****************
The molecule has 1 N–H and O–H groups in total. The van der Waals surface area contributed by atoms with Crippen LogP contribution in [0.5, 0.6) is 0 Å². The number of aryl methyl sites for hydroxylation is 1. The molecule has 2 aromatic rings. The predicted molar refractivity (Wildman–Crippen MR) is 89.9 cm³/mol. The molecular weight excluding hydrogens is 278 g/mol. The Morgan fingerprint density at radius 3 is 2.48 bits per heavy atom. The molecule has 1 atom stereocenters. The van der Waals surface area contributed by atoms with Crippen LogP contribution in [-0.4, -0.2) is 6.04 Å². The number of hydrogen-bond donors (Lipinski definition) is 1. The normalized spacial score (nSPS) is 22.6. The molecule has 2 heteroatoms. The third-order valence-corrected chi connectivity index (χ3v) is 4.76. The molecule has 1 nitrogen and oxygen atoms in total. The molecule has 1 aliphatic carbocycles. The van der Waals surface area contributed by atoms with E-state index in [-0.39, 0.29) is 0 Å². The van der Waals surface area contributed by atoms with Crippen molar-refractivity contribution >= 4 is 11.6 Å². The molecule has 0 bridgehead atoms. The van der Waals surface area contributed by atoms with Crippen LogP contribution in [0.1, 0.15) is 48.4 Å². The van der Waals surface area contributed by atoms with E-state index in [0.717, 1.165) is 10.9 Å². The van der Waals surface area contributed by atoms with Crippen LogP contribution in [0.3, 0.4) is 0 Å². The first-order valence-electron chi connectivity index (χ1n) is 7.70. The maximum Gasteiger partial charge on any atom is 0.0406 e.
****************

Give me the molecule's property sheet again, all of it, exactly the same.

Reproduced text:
The molecule has 1 N–H and O–H groups in total. The van der Waals surface area contributed by atoms with Crippen LogP contribution in [0.5, 0.6) is 0 Å². The number of aryl methyl sites for hydroxylation is 1. The molecule has 2 aromatic rings. The predicted molar refractivity (Wildman–Crippen MR) is 89.9 cm³/mol. The molecular weight excluding hydrogens is 278 g/mol. The Morgan fingerprint density at radius 3 is 2.48 bits per heavy atom. The molecule has 1 atom stereocenters. The van der Waals surface area contributed by atoms with Crippen LogP contribution in [-0.4, -0.2) is 6.04 Å². The number of hydrogen-bond donors (Lipinski definition) is 1. The normalized spacial score (nSPS) is 22.6. The molecule has 2 heteroatoms. The third-order valence-corrected chi connectivity index (χ3v) is 4.76. The molecule has 1 nitrogen and oxygen atoms in total. The molecule has 1 aliphatic carbocycles. The van der Waals surface area contributed by atoms with E-state index in [-0.39, 0.29) is 0 Å². The van der Waals surface area contributed by atoms with Crippen molar-refractivity contribution >= 4 is 11.6 Å². The molecule has 0 bridgehead atoms. The van der Waals surface area contributed by atoms with Crippen LogP contribution in [0.1, 0.15) is 48.4 Å². The van der Waals surface area contributed by atoms with E-state index in [0.717, 1.165) is 10.9 Å². The van der Waals surface area contributed by atoms with Crippen LogP contribution in [0.3, 0.4) is 0 Å². The first-order valence-electron chi connectivity index (χ1n) is 7.70. The maximum Gasteiger partial charge on any atom is 0.0406 e.